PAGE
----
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CARIFORUM majority decides to sign EPA *LINK*

CARIFORUM majority decides to sign EPA

Friday September 12 2008

by Aarati Jagdeo

Thirteen of the 15 members of the Caribbean Forum (CARIFORUM), including Antigua and Barbuda, have agreed to sign the CARIFORUM – European Union (EU) Economic Partnership Agreement (EPA) by October.

The precise date is expected to be finalised after discussion with the EU, but signing the EPA will be done in time to ensure provisional application by 31 Oct. The two countries that refrained from agreeing to the signing proposal were Haiti and Guyana.

Haiti, which was represented at the ambassadorial level, conveyed that lingering reservations with the EPA had to be cleared by the president, before signing could be considered.

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President of Guyana, Bharat Jagdeo, remained unchanged in his view of the EPA stating, “The only reason I’m going to sign this agreement is if Europe imposes GSP (generalised system of preferences) on my country, because I don’t have a choice. My exports are vulnerable. Outside of that I will never subscribe to such an agreement.”

Jagdeo has stated that he was prepared to sign a “goods only agreement”, which he noted would meet the World Trade Organisation (WTO) requirements and which had been done with the African states.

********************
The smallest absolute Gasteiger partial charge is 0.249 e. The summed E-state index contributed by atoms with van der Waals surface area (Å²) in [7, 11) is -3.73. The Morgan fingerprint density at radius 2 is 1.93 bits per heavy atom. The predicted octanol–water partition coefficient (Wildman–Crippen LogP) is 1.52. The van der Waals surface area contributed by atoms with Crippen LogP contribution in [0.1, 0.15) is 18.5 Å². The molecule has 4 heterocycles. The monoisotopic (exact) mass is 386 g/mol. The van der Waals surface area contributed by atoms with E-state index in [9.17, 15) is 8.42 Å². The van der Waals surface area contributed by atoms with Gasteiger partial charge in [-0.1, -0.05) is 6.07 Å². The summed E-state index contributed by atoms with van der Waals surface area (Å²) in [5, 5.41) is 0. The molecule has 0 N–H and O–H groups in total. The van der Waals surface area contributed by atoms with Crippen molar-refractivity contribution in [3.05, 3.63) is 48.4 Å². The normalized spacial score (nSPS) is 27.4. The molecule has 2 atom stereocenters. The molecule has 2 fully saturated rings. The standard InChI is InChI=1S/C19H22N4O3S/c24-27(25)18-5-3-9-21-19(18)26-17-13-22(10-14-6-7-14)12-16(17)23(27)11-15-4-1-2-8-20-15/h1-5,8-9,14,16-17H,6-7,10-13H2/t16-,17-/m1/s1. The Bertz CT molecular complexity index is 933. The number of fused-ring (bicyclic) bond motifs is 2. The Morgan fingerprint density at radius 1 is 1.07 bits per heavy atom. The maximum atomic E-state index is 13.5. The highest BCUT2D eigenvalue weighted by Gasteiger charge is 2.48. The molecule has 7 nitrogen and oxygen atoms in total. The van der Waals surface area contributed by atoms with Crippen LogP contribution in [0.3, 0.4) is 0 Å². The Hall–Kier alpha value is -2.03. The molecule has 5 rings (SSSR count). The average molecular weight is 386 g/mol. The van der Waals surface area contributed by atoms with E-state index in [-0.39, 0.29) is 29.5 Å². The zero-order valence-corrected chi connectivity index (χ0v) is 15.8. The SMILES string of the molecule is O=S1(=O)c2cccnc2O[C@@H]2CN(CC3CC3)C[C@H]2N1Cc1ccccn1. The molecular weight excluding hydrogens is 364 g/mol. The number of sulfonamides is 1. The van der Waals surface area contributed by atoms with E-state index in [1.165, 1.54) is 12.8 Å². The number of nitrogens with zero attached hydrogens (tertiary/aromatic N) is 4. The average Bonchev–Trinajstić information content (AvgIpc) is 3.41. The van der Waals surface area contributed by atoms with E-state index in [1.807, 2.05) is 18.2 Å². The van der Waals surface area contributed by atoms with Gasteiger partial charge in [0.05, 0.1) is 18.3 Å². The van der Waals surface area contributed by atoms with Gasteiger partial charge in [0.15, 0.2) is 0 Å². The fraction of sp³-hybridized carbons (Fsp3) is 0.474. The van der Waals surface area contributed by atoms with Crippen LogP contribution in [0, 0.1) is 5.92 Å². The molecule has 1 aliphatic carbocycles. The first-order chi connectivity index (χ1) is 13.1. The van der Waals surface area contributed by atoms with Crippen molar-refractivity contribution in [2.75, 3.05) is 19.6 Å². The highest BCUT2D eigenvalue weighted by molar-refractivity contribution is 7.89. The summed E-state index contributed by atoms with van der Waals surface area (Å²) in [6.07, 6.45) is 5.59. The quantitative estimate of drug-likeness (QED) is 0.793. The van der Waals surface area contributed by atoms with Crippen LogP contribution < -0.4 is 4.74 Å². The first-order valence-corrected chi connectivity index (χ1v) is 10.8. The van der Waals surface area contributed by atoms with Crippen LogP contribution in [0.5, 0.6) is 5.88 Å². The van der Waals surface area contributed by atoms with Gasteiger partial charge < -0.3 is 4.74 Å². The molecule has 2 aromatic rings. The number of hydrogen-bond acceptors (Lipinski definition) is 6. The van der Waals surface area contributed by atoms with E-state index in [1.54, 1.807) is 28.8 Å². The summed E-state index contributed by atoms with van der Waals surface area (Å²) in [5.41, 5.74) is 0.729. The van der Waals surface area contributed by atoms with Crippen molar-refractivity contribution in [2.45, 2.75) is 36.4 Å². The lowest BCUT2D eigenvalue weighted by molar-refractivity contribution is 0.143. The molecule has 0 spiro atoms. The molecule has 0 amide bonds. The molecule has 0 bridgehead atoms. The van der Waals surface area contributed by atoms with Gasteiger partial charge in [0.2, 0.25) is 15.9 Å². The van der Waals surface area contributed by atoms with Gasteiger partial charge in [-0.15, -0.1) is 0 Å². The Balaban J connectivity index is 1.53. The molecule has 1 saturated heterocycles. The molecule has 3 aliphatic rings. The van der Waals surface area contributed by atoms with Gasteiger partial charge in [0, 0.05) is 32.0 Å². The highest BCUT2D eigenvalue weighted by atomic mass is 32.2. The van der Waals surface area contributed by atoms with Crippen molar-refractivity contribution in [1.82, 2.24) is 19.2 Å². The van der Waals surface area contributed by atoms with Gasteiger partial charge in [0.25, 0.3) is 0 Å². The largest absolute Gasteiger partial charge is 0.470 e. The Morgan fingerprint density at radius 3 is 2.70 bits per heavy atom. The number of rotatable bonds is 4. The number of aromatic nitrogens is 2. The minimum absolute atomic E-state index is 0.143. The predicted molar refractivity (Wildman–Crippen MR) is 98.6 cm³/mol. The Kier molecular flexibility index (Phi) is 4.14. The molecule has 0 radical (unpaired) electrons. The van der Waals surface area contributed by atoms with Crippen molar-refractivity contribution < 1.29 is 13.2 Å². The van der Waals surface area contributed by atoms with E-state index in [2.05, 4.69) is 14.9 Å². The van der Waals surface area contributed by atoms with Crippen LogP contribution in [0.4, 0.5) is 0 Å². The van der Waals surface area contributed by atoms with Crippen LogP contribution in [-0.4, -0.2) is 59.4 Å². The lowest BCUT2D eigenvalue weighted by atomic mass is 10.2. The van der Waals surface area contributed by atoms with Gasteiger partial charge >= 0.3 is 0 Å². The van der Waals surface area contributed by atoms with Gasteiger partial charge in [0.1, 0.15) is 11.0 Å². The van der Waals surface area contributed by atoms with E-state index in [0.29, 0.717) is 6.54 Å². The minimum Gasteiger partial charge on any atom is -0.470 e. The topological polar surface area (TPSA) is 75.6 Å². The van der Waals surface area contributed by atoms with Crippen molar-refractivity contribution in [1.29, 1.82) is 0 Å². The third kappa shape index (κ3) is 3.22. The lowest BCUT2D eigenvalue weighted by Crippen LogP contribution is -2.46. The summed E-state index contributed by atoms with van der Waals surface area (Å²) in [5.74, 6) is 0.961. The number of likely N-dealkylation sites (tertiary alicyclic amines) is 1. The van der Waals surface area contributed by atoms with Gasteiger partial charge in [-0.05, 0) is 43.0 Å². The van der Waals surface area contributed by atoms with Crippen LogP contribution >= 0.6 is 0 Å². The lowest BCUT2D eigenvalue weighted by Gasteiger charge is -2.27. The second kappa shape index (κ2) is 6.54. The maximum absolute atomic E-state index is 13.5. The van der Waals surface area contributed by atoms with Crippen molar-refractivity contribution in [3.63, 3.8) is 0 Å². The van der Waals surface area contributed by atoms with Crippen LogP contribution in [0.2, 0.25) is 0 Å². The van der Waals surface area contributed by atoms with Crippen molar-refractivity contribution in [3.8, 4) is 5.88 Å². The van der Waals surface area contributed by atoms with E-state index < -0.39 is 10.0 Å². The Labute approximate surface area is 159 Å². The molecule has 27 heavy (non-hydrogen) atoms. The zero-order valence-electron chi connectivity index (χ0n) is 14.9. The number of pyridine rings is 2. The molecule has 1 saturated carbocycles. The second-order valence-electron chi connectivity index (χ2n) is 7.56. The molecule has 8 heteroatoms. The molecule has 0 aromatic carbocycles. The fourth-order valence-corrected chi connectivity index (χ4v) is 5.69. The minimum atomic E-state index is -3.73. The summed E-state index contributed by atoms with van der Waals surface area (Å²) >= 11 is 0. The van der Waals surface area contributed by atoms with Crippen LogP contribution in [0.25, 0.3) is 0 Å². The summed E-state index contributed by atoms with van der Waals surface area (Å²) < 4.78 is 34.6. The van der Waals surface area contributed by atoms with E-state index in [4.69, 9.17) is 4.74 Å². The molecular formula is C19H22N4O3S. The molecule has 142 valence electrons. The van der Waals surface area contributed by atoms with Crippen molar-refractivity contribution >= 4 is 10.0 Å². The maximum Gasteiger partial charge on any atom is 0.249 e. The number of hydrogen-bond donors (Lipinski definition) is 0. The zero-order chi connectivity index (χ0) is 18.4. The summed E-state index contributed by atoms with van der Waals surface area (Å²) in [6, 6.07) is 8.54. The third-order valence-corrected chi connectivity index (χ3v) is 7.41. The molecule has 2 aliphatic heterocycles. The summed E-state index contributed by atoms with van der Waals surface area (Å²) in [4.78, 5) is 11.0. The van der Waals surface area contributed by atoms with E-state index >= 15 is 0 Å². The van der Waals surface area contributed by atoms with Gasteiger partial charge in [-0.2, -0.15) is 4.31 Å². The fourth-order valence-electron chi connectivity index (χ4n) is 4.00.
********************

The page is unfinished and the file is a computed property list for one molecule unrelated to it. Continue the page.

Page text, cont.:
The CARIFORUM – EU EPA was initialled last December in Barbados and will replace the Cotonou Agreement which expired at the end of 2007.

The EPA seeks to form a Free Trade Area (FTA) between the EU and African, Pacific and Caribbean (ACP) countries, and is a response to what is sometimes critiqued, as the non-reciprocal or discriminating preferential trade agreements offered by the EU, which are incompatible with World Trade Organisation (WTO) rules.

This would involve the removal, in phases, of all trade preferences previously established between the EU and ACP countries, of such as Antigua and Barbuda.

Deputy Director-General of Trade at the European Commission (EC), Karl Friedrich Falkenburg, rejected Jagdeo’s proposal saying that the ‘goods only’ deal was not a development supportive solution.

“Honestly, my answer is no,” he said, adding, “I don’t see how that is possible.”

Prime Ministers Bruce Golding of Jamaica and David Thompson of Barbados, who have both long been prepared to sign the EPA, have dismissed suggestions that the agreement be re-negotiated.

At the EPA consultation held in Guyana last Friday, International Diplomat and former Head of the Regional Negotiating Machinery (RNM), Sir Shridath Ramphal, concurred with Jagdeo and urged the leaders of CARICOM and the EU to look at a possible ‘goods only’ EPA.

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